This book will only appeal to those who are hard-core P.G. Wodehouse fans, especially those who love the books about the inhabitants of Blandings Castle and the Empress of Blandings. For these fans, Sunset at Blandings will be a delightful revelation and a final memorial to the great comic master. For everyone else, this book will be a non-starter.
P.G. Wodehouse died, unfortunately, while working on the manuscript for Sunset at Blandings (a title he would never have chosen himself, as the editor notes). The first draft of the manuscript was pretty far along with a story line written for the first sixteen chapters, along with many notes about how to revise those chapters and write the final six.
The noted Wodehouse expert, Richard Usborne, has done a fine job of reviewing the notes and taking his best guess as to how the book probably would have been competed, and arranged to transcribe the remaining hand-written notes which are reproduced here. From those notes, you get a sense of how the marvelously intricate and fast-moving plots were developed and how each page ended up with so many original turns of phrase that bring a smile to the reader's delighted face. It was well worth the trip to understand how much rewriting, condensing and polishing P.G. Wodehouse did. He always makes it seem so effortless. I found it reassuring as a writer to discover that he struggled with his craft much as most writers do.
To me, the book held two other delights that were unexpected. First, Mr. Usborne has considered all of the manuscripts about Blandings Castle and taken a crack at what the floor layout and surrounding grounds might have looked like. That's quite a challenge because P.G. Wodehouse didn't have an editor who cared about continuity to rein him in. The marvelously misshapen incongruities are brought together for a sense of what must usually have been the case in these novels. Second, Mr. Usborne used the railway schedules and descriptions of the surroundings to take a guess about where in Shropshire Blandings Castle was imagined to be. That discussion might seem senseless except when you read the notes about when the Library of Congress began its research to find out about the copy of the Gutenberg Bible that was deposited there in one of the early stories about the castle.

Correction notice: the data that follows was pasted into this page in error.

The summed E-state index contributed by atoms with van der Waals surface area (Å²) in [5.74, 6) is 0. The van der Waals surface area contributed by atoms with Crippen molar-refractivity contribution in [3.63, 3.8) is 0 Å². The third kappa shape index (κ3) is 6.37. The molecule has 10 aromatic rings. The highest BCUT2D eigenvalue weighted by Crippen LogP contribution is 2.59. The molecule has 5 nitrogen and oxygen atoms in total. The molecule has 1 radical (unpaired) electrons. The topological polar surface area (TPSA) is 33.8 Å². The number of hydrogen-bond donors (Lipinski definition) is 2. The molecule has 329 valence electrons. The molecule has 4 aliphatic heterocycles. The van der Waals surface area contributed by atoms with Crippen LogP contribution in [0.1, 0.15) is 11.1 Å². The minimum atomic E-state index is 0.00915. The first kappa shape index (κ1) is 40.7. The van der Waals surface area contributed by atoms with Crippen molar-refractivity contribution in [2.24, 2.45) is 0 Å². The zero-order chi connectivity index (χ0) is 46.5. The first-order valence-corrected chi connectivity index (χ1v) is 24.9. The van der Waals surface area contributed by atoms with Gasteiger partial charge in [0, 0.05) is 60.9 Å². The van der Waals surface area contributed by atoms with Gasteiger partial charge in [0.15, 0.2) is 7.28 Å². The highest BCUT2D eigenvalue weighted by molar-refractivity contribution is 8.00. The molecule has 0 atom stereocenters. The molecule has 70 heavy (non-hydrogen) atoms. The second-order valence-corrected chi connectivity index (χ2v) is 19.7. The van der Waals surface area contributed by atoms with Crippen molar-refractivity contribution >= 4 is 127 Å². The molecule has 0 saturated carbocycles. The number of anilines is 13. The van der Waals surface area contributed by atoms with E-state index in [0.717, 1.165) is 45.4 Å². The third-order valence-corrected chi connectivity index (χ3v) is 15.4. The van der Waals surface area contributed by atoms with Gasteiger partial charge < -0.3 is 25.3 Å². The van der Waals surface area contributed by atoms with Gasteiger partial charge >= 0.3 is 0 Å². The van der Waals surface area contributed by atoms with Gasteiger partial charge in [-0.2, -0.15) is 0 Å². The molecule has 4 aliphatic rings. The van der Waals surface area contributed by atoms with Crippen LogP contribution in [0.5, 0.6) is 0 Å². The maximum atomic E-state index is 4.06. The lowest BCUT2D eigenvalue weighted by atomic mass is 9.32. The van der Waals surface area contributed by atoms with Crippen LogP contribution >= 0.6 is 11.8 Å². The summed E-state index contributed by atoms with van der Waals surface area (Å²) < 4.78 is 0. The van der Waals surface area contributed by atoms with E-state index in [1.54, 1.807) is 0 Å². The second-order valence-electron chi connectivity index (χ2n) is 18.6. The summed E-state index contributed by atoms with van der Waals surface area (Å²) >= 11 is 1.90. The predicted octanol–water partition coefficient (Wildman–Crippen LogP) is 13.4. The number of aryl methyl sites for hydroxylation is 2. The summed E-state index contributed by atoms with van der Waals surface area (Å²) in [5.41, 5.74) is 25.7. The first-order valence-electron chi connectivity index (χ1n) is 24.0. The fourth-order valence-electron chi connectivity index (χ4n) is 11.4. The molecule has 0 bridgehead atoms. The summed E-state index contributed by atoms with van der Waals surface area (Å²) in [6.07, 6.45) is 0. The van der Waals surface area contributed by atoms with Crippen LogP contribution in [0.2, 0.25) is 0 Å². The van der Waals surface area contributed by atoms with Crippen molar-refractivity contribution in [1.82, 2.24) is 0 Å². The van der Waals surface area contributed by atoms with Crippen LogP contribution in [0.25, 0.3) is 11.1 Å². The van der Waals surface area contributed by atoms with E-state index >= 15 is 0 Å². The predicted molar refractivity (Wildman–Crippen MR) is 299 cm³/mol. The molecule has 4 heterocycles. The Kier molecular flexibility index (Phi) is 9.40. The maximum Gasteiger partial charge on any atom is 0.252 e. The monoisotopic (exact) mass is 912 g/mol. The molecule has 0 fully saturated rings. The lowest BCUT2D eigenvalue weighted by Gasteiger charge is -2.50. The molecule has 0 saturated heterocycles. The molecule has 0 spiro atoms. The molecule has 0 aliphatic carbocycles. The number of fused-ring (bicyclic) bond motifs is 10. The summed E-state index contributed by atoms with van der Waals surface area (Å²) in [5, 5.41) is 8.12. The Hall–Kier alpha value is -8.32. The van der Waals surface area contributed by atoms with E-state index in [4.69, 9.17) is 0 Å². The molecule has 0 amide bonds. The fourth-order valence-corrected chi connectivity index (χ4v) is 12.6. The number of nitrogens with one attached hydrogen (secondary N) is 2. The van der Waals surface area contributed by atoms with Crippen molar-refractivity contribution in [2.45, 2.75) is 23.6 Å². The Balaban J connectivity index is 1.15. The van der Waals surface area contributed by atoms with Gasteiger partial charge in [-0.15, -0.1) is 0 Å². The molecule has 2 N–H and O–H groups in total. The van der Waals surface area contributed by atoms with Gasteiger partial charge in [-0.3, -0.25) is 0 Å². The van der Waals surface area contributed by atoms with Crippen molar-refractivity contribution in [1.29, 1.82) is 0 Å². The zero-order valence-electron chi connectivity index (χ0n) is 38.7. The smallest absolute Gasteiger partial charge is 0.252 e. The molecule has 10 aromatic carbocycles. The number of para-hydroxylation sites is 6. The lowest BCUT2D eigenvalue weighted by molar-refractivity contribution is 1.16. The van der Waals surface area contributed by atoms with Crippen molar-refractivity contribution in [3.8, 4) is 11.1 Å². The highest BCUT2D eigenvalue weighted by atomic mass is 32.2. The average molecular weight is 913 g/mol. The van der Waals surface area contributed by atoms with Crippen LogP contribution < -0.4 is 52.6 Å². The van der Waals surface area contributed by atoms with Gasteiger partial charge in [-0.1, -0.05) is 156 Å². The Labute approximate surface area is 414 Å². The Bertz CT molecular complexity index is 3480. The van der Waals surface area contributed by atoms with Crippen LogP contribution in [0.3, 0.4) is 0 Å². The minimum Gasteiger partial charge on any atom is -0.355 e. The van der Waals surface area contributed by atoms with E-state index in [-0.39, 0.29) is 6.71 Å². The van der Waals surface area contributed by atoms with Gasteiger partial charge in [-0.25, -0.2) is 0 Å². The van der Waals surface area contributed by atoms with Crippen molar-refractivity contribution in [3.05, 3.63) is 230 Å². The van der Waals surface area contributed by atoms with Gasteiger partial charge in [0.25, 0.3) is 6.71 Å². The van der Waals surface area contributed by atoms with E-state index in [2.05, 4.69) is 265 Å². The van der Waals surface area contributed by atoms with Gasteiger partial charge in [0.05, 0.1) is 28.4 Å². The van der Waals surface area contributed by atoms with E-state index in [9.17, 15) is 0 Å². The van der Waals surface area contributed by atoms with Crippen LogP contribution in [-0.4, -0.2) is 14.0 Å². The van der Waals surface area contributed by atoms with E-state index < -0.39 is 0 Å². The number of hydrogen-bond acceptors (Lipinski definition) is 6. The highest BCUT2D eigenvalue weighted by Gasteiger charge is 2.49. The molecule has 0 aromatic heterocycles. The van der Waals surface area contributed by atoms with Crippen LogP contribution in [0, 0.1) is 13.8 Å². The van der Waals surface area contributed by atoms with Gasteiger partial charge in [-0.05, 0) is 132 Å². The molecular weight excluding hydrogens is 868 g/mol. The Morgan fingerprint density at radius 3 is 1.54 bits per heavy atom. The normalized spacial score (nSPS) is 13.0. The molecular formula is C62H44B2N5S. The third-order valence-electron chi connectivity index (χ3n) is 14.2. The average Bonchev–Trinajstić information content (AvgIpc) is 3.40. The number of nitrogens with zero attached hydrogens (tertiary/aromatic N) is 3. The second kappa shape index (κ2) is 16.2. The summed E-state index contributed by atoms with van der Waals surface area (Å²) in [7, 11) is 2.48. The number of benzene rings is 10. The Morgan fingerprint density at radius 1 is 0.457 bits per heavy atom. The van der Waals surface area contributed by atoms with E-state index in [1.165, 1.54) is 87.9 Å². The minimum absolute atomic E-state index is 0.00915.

The story is one that holds much promise. Galahad Threepwood is again trying to help young lovers by foiling one of his sisters. He helps his niece, Victoria (Vicky) Underwood, to smuggle in her artist fiancé, Jeff Bennison, under the guise of being a well-known painter of pigs to make an oil of the Empress for the family portrait gallery. As usually, the poor fellow's fault is that he has no money. Naturally, Vicky is rolling in the stuff so the challenge is to get her stepmother out of the way. Vicky wants to elope but Jeff demurs because he wants Clarence to get his pig portrait first. That puts a strain on the old relationship. As another plot line, Sir James Piper, England's Chancellor of the Exchequer, is also drawn to Blandings where he will encounter another of Gally's sisters, Diana Phipps, with whom he is in love . . . but too shy to declare himself. Having a body guard doesn't make matters any easier. What ho! How will it turn out? No one knows for sure, and you guess is as good as Mr. Usborne's is.